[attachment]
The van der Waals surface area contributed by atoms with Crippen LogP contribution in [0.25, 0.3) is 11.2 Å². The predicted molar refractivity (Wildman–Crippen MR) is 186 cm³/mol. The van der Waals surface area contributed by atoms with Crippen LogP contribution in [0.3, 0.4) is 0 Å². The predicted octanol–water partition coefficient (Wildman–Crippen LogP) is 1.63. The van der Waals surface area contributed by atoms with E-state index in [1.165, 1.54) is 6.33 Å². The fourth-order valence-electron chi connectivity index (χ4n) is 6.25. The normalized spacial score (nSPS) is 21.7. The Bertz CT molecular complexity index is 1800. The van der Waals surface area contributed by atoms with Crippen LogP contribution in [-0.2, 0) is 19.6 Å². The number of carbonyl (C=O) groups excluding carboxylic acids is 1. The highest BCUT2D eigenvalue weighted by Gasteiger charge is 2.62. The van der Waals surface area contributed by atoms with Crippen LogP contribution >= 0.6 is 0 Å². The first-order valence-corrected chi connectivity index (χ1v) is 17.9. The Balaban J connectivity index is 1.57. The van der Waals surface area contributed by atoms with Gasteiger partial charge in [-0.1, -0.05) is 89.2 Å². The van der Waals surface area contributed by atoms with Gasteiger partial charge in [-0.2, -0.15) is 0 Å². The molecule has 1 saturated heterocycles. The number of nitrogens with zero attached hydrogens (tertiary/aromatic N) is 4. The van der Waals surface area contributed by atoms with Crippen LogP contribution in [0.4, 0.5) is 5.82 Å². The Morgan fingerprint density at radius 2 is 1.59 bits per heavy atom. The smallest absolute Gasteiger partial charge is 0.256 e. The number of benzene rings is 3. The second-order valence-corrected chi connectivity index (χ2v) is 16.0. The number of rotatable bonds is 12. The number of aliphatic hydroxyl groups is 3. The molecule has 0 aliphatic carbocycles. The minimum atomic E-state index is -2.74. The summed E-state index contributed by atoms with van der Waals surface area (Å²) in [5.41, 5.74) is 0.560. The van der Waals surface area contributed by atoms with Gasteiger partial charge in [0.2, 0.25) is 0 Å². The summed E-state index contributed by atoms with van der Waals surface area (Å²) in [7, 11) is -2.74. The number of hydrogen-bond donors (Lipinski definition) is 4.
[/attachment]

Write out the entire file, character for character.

The van der Waals surface area contributed by atoms with Crippen LogP contribution in [0.25, 0.3) is 11.2 Å². The predicted molar refractivity (Wildman–Crippen MR) is 186 cm³/mol. The van der Waals surface area contributed by atoms with Crippen LogP contribution in [0.3, 0.4) is 0 Å². The predicted octanol–water partition coefficient (Wildman–Crippen LogP) is 1.63. The van der Waals surface area contributed by atoms with E-state index in [1.165, 1.54) is 6.33 Å². The fourth-order valence-electron chi connectivity index (χ4n) is 6.25. The normalized spacial score (nSPS) is 21.7. The Bertz CT molecular complexity index is 1800. The van der Waals surface area contributed by atoms with Crippen LogP contribution in [-0.2, 0) is 19.6 Å². The number of carbonyl (C=O) groups excluding carboxylic acids is 1. The highest BCUT2D eigenvalue weighted by Gasteiger charge is 2.62. The van der Waals surface area contributed by atoms with Crippen LogP contribution >= 0.6 is 0 Å². The first-order valence-corrected chi connectivity index (χ1v) is 17.9. The Balaban J connectivity index is 1.57. The van der Waals surface area contributed by atoms with Gasteiger partial charge in [-0.1, -0.05) is 89.2 Å². The van der Waals surface area contributed by atoms with Gasteiger partial charge in [-0.2, -0.15) is 0 Å². The molecule has 1 saturated heterocycles. The number of nitrogens with zero attached hydrogens (tertiary/aromatic N) is 4. The van der Waals surface area contributed by atoms with Crippen LogP contribution in [0.4, 0.5) is 5.82 Å². The Morgan fingerprint density at radius 2 is 1.59 bits per heavy atom. The smallest absolute Gasteiger partial charge is 0.256 e. The number of benzene rings is 3. The second-order valence-corrected chi connectivity index (χ2v) is 16.0. The number of rotatable bonds is 12. The number of aliphatic hydroxyl groups is 3. The molecule has 0 aliphatic carbocycles. The minimum atomic E-state index is -2.74. The summed E-state index contributed by atoms with van der Waals surface area (Å²) in [5.41, 5.74) is 0.560. The van der Waals surface area contributed by atoms with Gasteiger partial charge in [0.2, 0.25) is 0 Å². The summed E-state index contributed by atoms with van der Waals surface area (Å²) in [7, 11) is -2.74. The number of hydrogen-bond donors (Lipinski definition) is 4.